Body and food shaming are no strangers to the spotlight in mass media. They have created much discussion across the nation and opened up new ways for people to learn to love and accept themselves. Now, a new type of food shaming, one that is not dictated by someone’s looks or a meal’s calorie count, is emerging – and it's called food allergy shaming. 

Irene Kim

So why this new form of shaming, which is commonly referred to as allergy bullying? The number of food allergies has increased by 50% in America between 1997 and 2011. The exact reasons are unknown, but it's definitely way more common to have a food allergy or intolerance today than it was 20-30 years ago. It’s estimated that up to 50 million Americans are lactose intolerant and 10-15% have IBS. 

Even though food allergies and intolerances are becoming more common, they're still not normal for most people. As we learn when we are young, being different opens opportunities to be bullied.

Avoiding foods that can cause a life-threatening reaction is scary enough. Even scarier is the fact that it’s not hard to find stories of kids using food as a weapon. There are children with peanut allergies who are faced with bullies who wipe peanut butter on their locker or in their hair. With the recent price increase of EpiPens, it’s important now more than ever to become cognizant of allergy bullying. 

Michelle Lin

Physical harm isn’t the only component of allergy bullying. Questions like, “What would you do if you were forced to swim in milk?” to someone deathly allergic to milk can seem like harmless teasing. The reality is anxiety and emotional distress are common for those with food allergies. Presenting hypothetical questions like this, even when not intended to cause harm, can make these problems worse.

Those who suffer from IBS, Crohn’s Disease, and other gastrointestinal problems are often put on special diets by their doctors in order to treat symptoms. It’s sometimes assumed that people follow these diets to be trendy or to lose weight. Prejudging someone based on their diet is just another form of food shaming and should never even happen to begin with .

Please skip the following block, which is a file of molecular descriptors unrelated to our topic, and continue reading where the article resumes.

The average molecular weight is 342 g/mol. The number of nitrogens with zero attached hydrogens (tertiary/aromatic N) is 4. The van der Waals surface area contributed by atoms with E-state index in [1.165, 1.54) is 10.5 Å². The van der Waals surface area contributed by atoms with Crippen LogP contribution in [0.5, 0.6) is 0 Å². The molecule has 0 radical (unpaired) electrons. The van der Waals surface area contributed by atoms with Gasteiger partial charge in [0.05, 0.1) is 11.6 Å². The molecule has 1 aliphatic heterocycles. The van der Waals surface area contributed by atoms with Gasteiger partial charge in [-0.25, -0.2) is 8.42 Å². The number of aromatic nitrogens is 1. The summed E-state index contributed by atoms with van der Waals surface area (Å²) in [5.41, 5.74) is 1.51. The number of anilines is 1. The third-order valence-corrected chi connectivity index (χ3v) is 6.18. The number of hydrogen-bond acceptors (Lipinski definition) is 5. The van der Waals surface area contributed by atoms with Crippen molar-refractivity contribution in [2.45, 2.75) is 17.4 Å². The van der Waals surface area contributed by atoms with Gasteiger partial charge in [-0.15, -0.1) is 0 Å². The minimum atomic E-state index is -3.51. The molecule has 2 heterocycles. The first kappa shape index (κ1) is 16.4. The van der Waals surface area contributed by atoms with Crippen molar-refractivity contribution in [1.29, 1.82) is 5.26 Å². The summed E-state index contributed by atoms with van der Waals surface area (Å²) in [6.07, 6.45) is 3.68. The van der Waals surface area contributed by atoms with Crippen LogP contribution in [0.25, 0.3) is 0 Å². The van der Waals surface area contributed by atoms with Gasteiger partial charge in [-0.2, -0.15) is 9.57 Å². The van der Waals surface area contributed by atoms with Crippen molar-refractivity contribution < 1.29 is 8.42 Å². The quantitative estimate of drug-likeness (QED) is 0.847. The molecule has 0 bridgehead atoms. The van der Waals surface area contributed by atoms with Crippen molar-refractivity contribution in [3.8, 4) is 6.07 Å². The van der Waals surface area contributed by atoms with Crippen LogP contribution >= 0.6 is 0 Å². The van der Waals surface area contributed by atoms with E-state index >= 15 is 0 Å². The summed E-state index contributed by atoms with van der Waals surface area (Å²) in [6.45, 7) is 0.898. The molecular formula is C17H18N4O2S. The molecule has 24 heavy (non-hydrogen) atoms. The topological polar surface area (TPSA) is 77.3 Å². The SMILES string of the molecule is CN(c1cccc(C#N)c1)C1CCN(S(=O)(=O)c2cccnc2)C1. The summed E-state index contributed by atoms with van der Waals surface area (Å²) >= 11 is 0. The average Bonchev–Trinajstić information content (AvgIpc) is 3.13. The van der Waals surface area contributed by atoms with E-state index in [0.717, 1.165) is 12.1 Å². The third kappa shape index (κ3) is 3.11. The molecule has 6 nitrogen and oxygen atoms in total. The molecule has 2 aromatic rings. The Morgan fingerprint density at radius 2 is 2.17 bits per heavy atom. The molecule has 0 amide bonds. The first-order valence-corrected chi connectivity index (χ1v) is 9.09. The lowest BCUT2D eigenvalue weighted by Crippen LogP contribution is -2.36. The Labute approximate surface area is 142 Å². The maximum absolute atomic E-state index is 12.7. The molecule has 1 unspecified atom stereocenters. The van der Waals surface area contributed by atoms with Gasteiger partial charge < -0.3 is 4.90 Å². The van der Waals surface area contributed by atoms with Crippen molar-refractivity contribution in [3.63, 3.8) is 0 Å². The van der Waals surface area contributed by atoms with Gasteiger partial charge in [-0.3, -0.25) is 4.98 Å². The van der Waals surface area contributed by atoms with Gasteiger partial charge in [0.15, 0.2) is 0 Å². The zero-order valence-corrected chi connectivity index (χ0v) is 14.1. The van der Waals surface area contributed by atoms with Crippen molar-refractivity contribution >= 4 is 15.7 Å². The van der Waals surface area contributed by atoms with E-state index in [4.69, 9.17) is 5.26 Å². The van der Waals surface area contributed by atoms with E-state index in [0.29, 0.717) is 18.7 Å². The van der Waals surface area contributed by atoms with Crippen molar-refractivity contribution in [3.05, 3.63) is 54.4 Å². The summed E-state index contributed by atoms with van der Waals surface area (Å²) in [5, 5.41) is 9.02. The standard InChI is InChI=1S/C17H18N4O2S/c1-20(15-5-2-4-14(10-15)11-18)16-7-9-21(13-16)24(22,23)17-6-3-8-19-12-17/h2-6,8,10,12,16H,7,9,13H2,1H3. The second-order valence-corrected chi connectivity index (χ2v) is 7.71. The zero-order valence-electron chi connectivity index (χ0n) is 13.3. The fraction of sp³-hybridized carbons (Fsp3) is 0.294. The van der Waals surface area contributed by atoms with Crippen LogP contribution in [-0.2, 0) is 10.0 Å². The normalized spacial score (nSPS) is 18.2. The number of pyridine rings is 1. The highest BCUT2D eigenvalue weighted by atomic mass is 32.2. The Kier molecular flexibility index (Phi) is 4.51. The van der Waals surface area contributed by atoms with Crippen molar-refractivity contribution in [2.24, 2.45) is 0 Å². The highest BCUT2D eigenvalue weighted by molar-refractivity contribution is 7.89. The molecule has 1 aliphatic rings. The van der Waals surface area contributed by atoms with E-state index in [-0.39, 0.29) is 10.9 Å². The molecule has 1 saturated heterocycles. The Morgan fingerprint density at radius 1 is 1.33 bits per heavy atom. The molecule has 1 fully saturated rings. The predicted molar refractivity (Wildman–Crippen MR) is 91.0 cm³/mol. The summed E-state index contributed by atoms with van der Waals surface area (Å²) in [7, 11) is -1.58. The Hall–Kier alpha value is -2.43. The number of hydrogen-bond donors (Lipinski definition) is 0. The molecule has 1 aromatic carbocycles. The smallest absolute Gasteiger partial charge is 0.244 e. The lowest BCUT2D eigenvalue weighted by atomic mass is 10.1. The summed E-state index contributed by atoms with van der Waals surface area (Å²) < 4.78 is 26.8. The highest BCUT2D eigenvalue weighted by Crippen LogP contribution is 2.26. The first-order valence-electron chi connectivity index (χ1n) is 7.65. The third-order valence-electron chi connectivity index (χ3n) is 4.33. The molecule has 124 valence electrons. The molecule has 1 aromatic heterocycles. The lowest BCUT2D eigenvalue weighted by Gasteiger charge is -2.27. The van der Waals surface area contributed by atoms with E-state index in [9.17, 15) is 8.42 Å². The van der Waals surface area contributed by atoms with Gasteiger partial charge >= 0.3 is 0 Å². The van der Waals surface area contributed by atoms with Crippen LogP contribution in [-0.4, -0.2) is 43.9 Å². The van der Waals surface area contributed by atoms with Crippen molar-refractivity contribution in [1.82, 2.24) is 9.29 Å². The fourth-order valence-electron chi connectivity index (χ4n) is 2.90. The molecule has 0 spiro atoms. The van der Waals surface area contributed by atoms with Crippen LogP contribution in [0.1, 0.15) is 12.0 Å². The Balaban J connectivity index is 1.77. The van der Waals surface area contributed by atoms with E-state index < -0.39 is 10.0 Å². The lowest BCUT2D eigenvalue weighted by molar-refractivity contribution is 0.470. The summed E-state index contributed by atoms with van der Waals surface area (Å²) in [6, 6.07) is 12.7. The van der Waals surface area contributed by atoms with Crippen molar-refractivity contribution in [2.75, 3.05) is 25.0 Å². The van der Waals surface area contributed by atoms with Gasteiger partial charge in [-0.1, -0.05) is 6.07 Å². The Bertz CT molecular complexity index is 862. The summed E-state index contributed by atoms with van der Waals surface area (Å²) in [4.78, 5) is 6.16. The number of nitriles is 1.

milk, cheese, dairy, dairy product, ricotta, goats cheese, cream
Katie Walsh

So why does this matter? It’s sad that anyone would be judged, teased, or put in physical harm because of a dietary restriction. Kids don't always understand the serious consequences of using food as a weapon. There are great organizations that are trying to increase awareness of this problem in schools, but it’s up to those that know better to lead by example.

It’s so easy to jump to the conclusion that someone has requested a gluten- or dairy-free menu for attention, or to think that there’s no legitimate health reason behind becoming a vegetarian or vegan. Assuming the reasons why someone follows a certain diet and judging them based on that assumption is not okay. 

milk, sweet, dairy product
Photo by Angelina Marioni

Putting someone with food allergies through unnecessary stress because of the way you approach their allergy is also not okay. Waving food around someone who is allergic to it, and making remarks about how their allergy is an inconvenience can cause physical or emotional harm. 

It’s time to change our mindsets about people with special dietary needs. Being mindful that these kinds of problems exist, and may be more common than you think, can help eliminate incorrect perceptions surrounding food allergies and intolerances and how society treats them.